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  • 14th Battalion AIF (Victoria) [4th Infantry Brigade]
    Formed Victoria September 1914. Departed Melbourne Ulysses 22 December 1914. 
    • 1st Reinforcements departed Melbourne Berrima 22 December 1914, 
    • 2nd   Reinforcements departed Melbourne Clan Macgillivray 2 February 1915, 
    • 3rd Reinforcements departed Melbourne Runic 25 February 1915, 
    • 4th Reinforcements departed Melbourne Shropshire 20 March 1915, 
    • 5th Reinforcements departed Melbourne Hororata 17 April 1915, 
    • 6th Reinforcements departed Melbourne Wandilla7 June 1915,
    • 7th Reinforcements departed Melbourne Persia 10 September 1915, 
    • 8th Reinforcements departed Melbourne Makarini10 September 1915, 
    • 9th Reinforcements departed Melbourne  Hororata 27 September 1915, 
    • 10th Reinforcements departed Melbourne Port Lincoln 16 October 1915, 
    • 11th Reinforcements departed Melbourne Nestor 11 October 1915, 
    • 12th Reinforcements departed Melbourne Ceramic 23 November 1915, 
    • 13th Reinforcements departed Melbourne Demosthenes 29 December 1915, 
    • 14th Reinforcements departed Melbourne Ballarat 18 February 1916, 
    • 15th Reinforcements departed Melbourne Anchises 14 March 1916, 
    • 16th Reinforcements departed Melbourne Anchises 14 March 1916,  
    • 17th Reinforcements departed Melbourne Euripides 4 April 1916, 
    • 18th Reinforcements departed Melbourne Port Lincoln 4 May 1916, 
    • 19th Reinforcements departed Melbourne Miltiades 1 August1916, 
    • 20th Reinforcements departed Melbourne Port Sydney 7 September 1916, 
    • 21st Reinforcements departed Melbourne Nestor 2 October 1916,
    • 22nd Reinforcements departed Sydney Port Napier 17 November 1916, 
    • 23rd Reinforcements departed Melbourne Medic 16 December 1916, 
    • 24th Reinforcements departed Melbourne Ballarat 19 February 1917, 
    • 25th Reinforcements departed Melbourne Nestor 21 November 1917.

  • Battle Honours: Landing at Anzac, Anzac, Defence of Anzac, Suvla, Sari Bair, Gallipoli 1915,  Egypt 1915-16, Somme 1916-18, Pozieres, Bullecourt, Messines 1917, Ypres 1917, Menin Road, Polygon Wood,  Passchendaele, Arras 1918, Ancre 1918, Hamel, Amiens, Albert 1918, Hindenburg Line, Epehy, France and Flanders 1916-18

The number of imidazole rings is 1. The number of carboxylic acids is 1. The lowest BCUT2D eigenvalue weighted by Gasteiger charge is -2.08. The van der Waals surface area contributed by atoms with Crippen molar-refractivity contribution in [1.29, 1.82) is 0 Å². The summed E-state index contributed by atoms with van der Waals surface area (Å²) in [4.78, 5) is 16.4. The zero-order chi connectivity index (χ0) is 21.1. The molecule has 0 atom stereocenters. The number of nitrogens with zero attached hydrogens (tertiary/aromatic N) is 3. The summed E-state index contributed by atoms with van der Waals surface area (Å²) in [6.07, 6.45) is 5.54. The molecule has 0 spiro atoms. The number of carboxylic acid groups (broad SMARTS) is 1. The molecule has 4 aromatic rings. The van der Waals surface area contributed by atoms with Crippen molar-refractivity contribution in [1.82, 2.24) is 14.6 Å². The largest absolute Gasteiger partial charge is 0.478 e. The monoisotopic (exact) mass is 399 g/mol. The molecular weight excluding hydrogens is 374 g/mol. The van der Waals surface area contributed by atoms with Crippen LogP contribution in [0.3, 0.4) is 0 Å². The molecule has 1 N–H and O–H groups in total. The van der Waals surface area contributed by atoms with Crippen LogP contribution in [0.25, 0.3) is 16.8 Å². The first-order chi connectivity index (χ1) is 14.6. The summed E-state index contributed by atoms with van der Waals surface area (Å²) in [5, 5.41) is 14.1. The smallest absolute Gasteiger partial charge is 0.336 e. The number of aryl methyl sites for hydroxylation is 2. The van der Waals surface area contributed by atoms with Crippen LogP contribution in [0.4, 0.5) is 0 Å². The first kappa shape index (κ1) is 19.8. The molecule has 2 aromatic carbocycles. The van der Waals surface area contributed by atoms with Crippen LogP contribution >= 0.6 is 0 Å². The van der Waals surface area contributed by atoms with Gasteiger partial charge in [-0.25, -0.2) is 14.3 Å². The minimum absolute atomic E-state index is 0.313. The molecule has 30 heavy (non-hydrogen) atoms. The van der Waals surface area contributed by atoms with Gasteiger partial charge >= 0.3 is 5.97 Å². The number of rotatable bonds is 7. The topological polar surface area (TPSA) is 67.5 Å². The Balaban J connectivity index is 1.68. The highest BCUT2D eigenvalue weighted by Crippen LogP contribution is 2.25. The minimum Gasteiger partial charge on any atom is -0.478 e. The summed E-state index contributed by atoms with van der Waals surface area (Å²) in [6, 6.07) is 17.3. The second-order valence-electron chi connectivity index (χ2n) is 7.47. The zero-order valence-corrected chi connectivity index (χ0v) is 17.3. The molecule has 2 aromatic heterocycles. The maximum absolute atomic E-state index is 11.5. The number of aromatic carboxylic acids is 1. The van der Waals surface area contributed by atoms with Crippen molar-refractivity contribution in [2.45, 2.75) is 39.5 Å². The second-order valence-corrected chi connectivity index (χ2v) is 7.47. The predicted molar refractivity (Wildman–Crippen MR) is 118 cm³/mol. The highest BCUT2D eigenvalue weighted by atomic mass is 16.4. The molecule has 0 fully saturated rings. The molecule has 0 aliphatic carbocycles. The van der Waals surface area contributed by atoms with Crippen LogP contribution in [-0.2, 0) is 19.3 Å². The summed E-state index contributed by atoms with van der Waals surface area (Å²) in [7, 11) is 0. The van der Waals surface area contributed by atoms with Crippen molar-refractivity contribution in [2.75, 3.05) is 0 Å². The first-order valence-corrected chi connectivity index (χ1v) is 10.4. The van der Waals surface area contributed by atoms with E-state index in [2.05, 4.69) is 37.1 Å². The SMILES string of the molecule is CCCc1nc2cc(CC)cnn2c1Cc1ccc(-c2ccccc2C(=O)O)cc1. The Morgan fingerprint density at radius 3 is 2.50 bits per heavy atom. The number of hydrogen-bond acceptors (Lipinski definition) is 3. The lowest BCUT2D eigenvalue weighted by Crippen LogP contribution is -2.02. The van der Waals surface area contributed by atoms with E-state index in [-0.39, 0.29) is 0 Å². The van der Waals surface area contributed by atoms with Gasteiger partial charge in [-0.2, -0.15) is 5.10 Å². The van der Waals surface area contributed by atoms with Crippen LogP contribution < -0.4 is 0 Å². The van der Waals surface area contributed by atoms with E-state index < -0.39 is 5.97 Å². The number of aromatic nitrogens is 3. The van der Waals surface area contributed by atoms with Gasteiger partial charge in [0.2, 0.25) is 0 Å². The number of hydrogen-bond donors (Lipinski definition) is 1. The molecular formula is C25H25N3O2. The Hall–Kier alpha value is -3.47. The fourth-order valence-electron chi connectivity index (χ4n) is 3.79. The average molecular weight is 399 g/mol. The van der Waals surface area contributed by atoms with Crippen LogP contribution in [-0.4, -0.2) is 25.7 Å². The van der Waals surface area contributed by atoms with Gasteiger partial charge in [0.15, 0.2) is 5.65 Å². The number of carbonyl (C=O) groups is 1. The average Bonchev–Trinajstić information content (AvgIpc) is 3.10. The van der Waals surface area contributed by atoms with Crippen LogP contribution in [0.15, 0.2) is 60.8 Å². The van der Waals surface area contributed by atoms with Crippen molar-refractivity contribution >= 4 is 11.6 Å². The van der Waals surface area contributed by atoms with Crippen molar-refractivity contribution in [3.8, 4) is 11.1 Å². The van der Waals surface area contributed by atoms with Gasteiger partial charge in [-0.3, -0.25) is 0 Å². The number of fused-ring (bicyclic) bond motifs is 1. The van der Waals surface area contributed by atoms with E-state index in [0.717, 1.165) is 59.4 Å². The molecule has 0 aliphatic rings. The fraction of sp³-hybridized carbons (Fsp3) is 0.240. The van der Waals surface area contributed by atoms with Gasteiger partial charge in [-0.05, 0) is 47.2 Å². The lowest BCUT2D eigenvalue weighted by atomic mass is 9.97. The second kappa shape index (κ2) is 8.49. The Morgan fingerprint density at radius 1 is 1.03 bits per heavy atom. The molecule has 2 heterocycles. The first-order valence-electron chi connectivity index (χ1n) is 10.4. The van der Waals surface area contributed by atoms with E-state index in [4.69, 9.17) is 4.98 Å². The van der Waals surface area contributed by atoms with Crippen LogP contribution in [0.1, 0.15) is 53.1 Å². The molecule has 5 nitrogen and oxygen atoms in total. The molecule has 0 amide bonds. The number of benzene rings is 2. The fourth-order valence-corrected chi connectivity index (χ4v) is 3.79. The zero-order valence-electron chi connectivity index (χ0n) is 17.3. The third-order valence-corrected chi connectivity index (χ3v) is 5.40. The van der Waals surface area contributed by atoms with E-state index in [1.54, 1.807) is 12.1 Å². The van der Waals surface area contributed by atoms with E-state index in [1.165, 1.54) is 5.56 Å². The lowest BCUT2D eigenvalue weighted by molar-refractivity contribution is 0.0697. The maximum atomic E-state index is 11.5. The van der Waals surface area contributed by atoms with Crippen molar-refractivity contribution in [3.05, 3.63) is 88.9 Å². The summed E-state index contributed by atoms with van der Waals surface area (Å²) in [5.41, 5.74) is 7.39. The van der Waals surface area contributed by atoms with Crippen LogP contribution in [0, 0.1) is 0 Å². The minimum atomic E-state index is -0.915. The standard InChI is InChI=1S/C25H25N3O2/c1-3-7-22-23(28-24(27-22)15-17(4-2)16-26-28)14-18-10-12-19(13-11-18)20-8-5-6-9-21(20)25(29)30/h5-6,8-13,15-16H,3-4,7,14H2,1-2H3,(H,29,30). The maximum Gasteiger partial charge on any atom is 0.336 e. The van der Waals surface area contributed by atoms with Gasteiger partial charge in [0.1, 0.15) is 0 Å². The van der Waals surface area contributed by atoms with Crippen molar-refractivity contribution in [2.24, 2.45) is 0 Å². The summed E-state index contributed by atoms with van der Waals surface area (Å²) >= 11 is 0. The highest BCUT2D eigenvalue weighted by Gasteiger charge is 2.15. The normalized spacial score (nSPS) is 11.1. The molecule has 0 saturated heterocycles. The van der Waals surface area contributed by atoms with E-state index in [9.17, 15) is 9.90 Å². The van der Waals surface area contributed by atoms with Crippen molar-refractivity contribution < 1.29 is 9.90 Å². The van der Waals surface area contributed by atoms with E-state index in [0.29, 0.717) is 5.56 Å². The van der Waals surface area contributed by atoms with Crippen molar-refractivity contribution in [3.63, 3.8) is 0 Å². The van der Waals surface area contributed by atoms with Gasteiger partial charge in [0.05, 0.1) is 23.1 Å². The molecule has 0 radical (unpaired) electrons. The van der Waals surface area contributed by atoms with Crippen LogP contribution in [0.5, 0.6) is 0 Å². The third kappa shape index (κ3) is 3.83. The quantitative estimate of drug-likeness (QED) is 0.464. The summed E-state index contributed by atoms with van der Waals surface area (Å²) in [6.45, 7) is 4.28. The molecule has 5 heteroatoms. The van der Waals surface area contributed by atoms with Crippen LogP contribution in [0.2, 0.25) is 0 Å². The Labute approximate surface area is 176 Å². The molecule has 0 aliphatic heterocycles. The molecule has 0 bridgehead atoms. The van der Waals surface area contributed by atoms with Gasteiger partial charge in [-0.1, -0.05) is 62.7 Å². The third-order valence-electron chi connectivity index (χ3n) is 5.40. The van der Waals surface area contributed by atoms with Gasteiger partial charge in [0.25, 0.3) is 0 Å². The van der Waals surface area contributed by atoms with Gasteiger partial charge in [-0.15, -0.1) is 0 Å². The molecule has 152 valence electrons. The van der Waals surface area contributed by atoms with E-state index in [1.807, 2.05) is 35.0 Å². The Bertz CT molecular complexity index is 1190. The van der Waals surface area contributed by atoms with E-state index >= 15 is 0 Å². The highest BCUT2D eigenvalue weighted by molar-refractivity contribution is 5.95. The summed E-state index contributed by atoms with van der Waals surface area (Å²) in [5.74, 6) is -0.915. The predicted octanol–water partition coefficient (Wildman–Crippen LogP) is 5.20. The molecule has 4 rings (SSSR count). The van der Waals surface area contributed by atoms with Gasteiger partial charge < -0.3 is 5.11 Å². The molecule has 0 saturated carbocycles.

• Egypt, Gallipoli, Western Front

by Ross Mallett (ADFA)

14th Battalion AIF

The 14th Battalion was formed in Melbourne in early 1914. It saw service at Gallipoli in 1915 and on the Western Front during 1916-18. The command of the 14th Battalion was given to a 45 year old solicitor from Melbourne, Lieutenant-Colonel R.E Courtney, a pre-war citizen soldier. He proved to be a capable administrator but wasn't robust enough to survive the rigors of active warfare. He collapsed after only five weeks at Gallipoli and was invalided home and saw no further action. He died in 1919.


Battalion details at a glance:
Origin State: Victoria
Division: 4th Australian Infantry Division
Brigade: 4th Infantry Brigade
Commanders: Lieutenant Colonel R.E. Courtney
Lieutenant Colonel R. Rankine
Major/Lieutenant Colonel C.M.M. Dare
Lieutenant Colonel John Peck
Major E. Margolin
Lieutenant Colonel W. Smith
Major C.M. Johnston
Lieutenant Colonel H.A. Crowther
Victoria Cross Winners: Lance-Corporal Albert Jacka
Other related items: Battalion members killed in action.
Officers of the Battalion.

Lance-Corporal Albert Jacka VC

On 22 December 1914 the 14th Battalion left Broadmeadows camp, Victoria at 11am and proceeded by train to Melbourne. The Battalion boarded the HMAT Ulysses (15,000 tons) at 4.30pm and sailed at 8pm on the same day. The ship arrived in Albany on the 27th December and waited for the other ships that would make up the Second Anzac Fleet.

The convoy carrying the 14th battalion arrived at Colombo at 8am on 13 January 1915, Ten days later they arrived at Aden and no shore leave was allowed for the Battalion. The convoy reached Port Suez on the 28th January 1915 and Port Said two days later. The battalion was disembarked at Alexandria the following day and the men were marched into a training camp known as Aerodrome Camp.

On the 11th April the Battalion packed up their tents at "the Aerodrome". They then marched from Heliopolis to Helmia railway station for a short trip to Alexandria. There they boarded the SS Seang Chong, a Rangoon trader of 5,000 tons. The Battalions reached Mudros Harbour on Lemnos Island on 15 April. They left Mudros harbour at 10am on Sunday 25th April and at 4pm the transport anchored near the ships that had landed the first wave earlier in the day.

Apart from a small group of 30 men, including Albert Jacka who landed at 7pm on the 25th, the Battalion went ashore at Gallipoli at 10.30am on the 26th April. Sergeant Murphy, landing with Jacka on the 25th, was shot dead on the way over from the troopship, becoming the Battalions first loss due to combat. Many more were to follow before the war was to end. Not long after landing they were ordered to Courtney's Post.